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story.lead_photo.caption Kinya Christian Springdale From that first moment in 2000, to serving as a board member, performing on stage, working on some of my best creative projects, and displaying my art in Zephyr's gallery, it's been a nearly 20-year love affair I can't see ending any time soon. I have found acceptance and validation within the community that we call Arkansas Public Theatre.

"With every step taken

"we should try

"to extract

"meaning and purpose

"from our life."

So wrote Vol Douglas "Zephyr" Blevins in a poem titled "Steps." Blevins was an artist in nearly every medium imaginable, from words to watercolors to flowers in his mother's garden to homemade cheesecake topped with candied ginger he made himself.

"Z was multi-talented and disciplined, a seeker, spiritual, self-assured but humbled by the wonderment of nature," S.K. Clark-Will of Rogers remembers the friend she calls her "creative soul mate." He was "zany with a sometimes scorching sense of humor, authentic, intolerant of choices or performance he considered ordinary by those he thought extraordinary, fiercely loyal, a word wizard, physically beautiful, brave and forgiving, leaving this world with grace."

Blevins died Dec. 7, 1991, his life cut short by AIDS. It was about a dozen years later that Clark-Will, at the time a member of the Board of Directors of Rogers Little Theater, had an idea.

"Since Z's passing, I had pondered ideas of how to memorialize his illustrious life," she says. "After curating several exhibits in our newly renovated Victory Theater, it was during a reception for the artists that I had the epiphany that the way to honor my friend was to support the arts in his name by means of the gallery."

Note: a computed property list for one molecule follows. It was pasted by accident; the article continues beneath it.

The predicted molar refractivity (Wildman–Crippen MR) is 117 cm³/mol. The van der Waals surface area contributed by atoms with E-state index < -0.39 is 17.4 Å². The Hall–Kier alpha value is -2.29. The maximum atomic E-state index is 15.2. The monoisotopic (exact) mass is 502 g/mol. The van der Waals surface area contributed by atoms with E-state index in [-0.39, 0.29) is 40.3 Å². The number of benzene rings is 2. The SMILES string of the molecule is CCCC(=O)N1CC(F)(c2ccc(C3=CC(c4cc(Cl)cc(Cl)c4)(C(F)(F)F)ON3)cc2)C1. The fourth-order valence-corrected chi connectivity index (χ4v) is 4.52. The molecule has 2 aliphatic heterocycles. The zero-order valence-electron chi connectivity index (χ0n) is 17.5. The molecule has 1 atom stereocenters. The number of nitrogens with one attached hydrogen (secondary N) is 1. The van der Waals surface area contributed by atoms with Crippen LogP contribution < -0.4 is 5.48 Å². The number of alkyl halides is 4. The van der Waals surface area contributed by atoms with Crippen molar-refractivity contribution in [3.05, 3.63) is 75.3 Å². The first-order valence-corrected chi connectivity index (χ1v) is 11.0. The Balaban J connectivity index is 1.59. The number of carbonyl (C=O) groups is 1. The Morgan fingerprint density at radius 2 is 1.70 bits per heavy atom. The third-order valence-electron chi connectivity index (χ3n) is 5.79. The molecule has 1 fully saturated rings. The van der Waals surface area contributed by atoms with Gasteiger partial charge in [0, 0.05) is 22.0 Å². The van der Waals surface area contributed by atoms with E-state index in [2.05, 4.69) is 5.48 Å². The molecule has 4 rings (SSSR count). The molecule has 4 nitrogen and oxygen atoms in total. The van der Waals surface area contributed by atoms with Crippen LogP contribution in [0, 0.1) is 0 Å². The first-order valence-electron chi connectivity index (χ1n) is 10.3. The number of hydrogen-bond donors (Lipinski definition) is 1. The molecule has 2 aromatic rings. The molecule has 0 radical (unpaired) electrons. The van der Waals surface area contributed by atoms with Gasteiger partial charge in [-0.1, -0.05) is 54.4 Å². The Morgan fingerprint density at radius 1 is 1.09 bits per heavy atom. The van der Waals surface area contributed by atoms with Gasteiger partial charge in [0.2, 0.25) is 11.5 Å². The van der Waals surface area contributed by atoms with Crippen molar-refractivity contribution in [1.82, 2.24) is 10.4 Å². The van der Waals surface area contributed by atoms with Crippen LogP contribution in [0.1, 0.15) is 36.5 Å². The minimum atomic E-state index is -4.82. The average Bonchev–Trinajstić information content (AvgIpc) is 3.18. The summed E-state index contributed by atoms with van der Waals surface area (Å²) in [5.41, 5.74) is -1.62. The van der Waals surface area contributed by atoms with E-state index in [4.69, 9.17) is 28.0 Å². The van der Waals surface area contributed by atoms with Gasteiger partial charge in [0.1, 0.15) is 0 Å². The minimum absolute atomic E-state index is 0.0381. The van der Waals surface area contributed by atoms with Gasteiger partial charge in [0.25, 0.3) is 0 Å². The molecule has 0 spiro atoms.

It was on July 1, 2004, that the gallery at the Victory Theater was renamed the Zephyr Blevins Gallery. Marking the 15th anniversary of that event, the company that is now Arkansas Public Theatre at the Victory will host a rededication ceremony at 4 p.m. July 11, followed by a "Christmas in July" art market from 4:30 to 6:30 p.m. as part of the monthly downtown Rogers Art on the Bricks.

"Art makes more art," says Ed McClure, APT's artistic director. "Creativity in any form must be celebrated, elevated and appreciated."

Kaye Cotton, one of the founders of the theater troupe, says it never occurred to them way back in the 1980s that they'd ever have a permanent home, let alone "a beautiful place" like the Victory Theatre. "And when we did, an art gallery just seemed like a natural extension," she says. "It seemed like the perfect thing to do."

Loneta Townsend Blevins, Zephyr's 90-year-old mother, couldn't be more pleased to have another chance to honor her son, who would have turned 65 on July 5.

"He was a wonderful artist, a wonderful writer, just really artistic," she says. "I don't think he was ever as appreciated here for his artwork as he was in other places."

Blevins attended art schools in New Orleans and Boston, showed his work around the country and studied with several well-known artists, all with the goal of establishing a teaching studio in his hometown of Rogers.